With undoubtedly good intentions, penned a roundtable feature in The Boston Globe on Nas, The N-word, the NAACP, and generational conflict in black America. State-of-black-America clichés ensued.
Roundtables are such lazy media devices: you get a bunch of people (preferably an even number), sit them around a coffee or office table, and have them discuss a bevy of issues they may not be terribly qualified to opine about in front of a camera or tape recorder. Some people like to fluff ’em up and call them ‘revealing looks into the minds of _______’. I’d be inclined to call them lunch, if lunch required trying to earnestly address every single issue affecting black folks in the space of few hours.
Yesterday I happened upon a Boston Globe piece by about, well, I’m not really sure what it’s about. But it was a roundtable, so I guess it was about everything. Once the writer got the flimsy news peg (the ‘controversy’ over Nas’s unfortunately titled upcoming CD), the baseless and unprovable generalizations (“Tension between the hip-hop and civil rights generations has been brewing…Lately these clashes have become more frequent”) and the obligatory Bill Cosby reference out of the way, we were allowed get down to the important business of discussion.
“They discussed the impact of a materialistic society, the effect of the urban public-education system on youths, and the lack of a common sociopolitical goal* within the community**,” Jones wrote. Uh oh.
And of course, it read as these things always read. The halcyon days of the Civil Right Movement? Check.
“There’s a real difference, and I don’t think it’s about the music,” says Mel King, a longtime community activist and former state representative who now heads the South End Technology Center. “We were involved in the ’60s, the ’50s. It was like a common direction. The common direction was the civil rights movement, desegregation – it was very clear.”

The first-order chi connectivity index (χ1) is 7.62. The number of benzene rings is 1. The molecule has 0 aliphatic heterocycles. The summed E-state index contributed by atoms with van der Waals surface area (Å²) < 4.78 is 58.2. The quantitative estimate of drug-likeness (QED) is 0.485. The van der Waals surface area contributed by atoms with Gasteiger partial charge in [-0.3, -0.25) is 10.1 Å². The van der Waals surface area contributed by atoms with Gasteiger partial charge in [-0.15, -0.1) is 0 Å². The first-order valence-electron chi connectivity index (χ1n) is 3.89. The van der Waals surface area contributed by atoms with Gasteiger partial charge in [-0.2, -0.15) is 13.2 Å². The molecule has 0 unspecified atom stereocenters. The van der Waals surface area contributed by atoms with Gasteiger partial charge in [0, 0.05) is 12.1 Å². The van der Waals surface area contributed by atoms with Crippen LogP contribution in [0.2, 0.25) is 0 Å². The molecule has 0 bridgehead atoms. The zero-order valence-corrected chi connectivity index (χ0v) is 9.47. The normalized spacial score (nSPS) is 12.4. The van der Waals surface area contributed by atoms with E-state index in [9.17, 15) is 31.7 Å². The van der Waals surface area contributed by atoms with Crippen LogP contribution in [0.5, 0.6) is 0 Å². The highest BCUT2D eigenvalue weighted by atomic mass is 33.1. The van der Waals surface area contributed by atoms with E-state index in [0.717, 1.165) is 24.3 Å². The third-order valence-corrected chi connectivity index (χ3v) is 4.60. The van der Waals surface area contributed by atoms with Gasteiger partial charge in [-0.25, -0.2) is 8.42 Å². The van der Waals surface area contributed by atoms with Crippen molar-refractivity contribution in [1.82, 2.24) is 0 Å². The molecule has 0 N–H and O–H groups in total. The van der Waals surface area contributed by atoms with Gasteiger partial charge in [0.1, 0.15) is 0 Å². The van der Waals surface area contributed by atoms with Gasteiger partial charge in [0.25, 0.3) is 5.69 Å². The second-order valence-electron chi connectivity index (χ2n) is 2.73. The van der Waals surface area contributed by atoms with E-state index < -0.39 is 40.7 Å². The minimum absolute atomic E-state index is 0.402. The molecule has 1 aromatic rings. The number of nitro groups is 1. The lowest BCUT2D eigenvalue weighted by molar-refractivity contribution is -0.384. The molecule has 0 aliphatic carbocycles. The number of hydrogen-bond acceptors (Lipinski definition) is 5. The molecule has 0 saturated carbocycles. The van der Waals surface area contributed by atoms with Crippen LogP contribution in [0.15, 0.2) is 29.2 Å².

Reminiscing about the good old days when money was tight — but so was the ‘hood? Check.
When Karen Payne, 56, and Scherazade Daruvalla King, 40, compare the stories of how they were raised, it shows the impact of those changes. Payne, who is president of the NAACP’s Boston branch , remembers growing up in a 416-unit complex in Hartford; she lived in the only building filled with black residents. “There was always someone watching out for you,” says Payne, “so there always was that love.”
Daruvalla King experienced that tight-knit community growing up in a rural Texas town. “We lived in a trailer house,” says Daruvalla King, founder and executive director of Project: Think Different, an organization launched in 2003 that uses music, film, and online media to get disenfranchised people interested in political and social issues. “We were very poor, but we were rich in family.”
But wait. Aren’t we missing a little bit of tasteless, unchallenged hyperbole?
Ernesto “Eroc” Arroyo, son of former Boston city councilor Felix Arroyo and member of the rap duo Foundation Movement, uses lyrics to educate. In one song, Foundation Movement raps about the plight of the upwardly mobile: “We go to these universities and get their degrees, but we’re still on the plantation.”
Ah, there we go. (Also, “raps about the plight of the upwardly mobile”? Guess Nas was right.)
The young teacher did make an interesting point about the way kids are socialized in inner-city schools; It’s a serious issue that needs to be addressed. Maybe we should have us a roundtable.
*Should black people even have a common socio-political goal? If that question was asked, it wasn’t in the story.
** Can 30 million people scattered across 3,000 miles with different politics, religious beliefs, political outlooks and even different languages be considered a ‘community’? Part of a diaspora, sure. But a ‘community’?